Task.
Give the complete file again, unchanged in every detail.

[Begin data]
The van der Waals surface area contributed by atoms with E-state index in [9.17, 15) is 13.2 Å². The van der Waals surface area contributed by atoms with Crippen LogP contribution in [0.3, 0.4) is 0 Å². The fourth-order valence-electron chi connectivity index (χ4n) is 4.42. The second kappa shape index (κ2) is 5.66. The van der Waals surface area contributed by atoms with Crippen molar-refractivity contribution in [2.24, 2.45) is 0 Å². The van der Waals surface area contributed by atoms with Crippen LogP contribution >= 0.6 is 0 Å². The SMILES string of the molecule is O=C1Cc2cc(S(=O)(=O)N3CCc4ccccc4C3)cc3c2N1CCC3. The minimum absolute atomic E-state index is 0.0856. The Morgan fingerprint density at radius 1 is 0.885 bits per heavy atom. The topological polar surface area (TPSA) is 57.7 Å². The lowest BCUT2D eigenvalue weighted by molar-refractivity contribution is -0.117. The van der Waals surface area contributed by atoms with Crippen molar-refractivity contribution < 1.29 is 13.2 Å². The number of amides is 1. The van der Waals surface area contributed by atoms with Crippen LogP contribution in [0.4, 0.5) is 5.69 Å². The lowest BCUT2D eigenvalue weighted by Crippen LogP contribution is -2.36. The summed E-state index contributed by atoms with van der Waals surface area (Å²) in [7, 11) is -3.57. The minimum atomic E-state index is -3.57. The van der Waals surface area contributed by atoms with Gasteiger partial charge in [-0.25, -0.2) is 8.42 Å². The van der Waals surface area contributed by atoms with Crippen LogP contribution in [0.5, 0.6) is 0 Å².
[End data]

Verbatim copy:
The van der Waals surface area contributed by atoms with E-state index in [9.17, 15) is 13.2 Å². The van der Waals surface area contributed by atoms with Crippen LogP contribution in [0.3, 0.4) is 0 Å². The fourth-order valence-electron chi connectivity index (χ4n) is 4.42. The second kappa shape index (κ2) is 5.66. The van der Waals surface area contributed by atoms with Crippen molar-refractivity contribution in [2.24, 2.45) is 0 Å². The van der Waals surface area contributed by atoms with Crippen LogP contribution >= 0.6 is 0 Å². The SMILES string of the molecule is O=C1Cc2cc(S(=O)(=O)N3CCc4ccccc4C3)cc3c2N1CCC3. The minimum absolute atomic E-state index is 0.0856. The Morgan fingerprint density at radius 1 is 0.885 bits per heavy atom. The topological polar surface area (TPSA) is 57.7 Å². The lowest BCUT2D eigenvalue weighted by molar-refractivity contribution is -0.117. The van der Waals surface area contributed by atoms with Crippen molar-refractivity contribution < 1.29 is 13.2 Å². The number of amides is 1. The van der Waals surface area contributed by atoms with Crippen LogP contribution in [0.4, 0.5) is 5.69 Å². The lowest BCUT2D eigenvalue weighted by Crippen LogP contribution is -2.36. The summed E-state index contributed by atoms with van der Waals surface area (Å²) in [7, 11) is -3.57. The minimum atomic E-state index is -3.57. The van der Waals surface area contributed by atoms with Gasteiger partial charge in [-0.25, -0.2) is 8.42 Å². The van der Waals surface area contributed by atoms with Crippen LogP contribution in [0.5, 0.6) is 0 Å².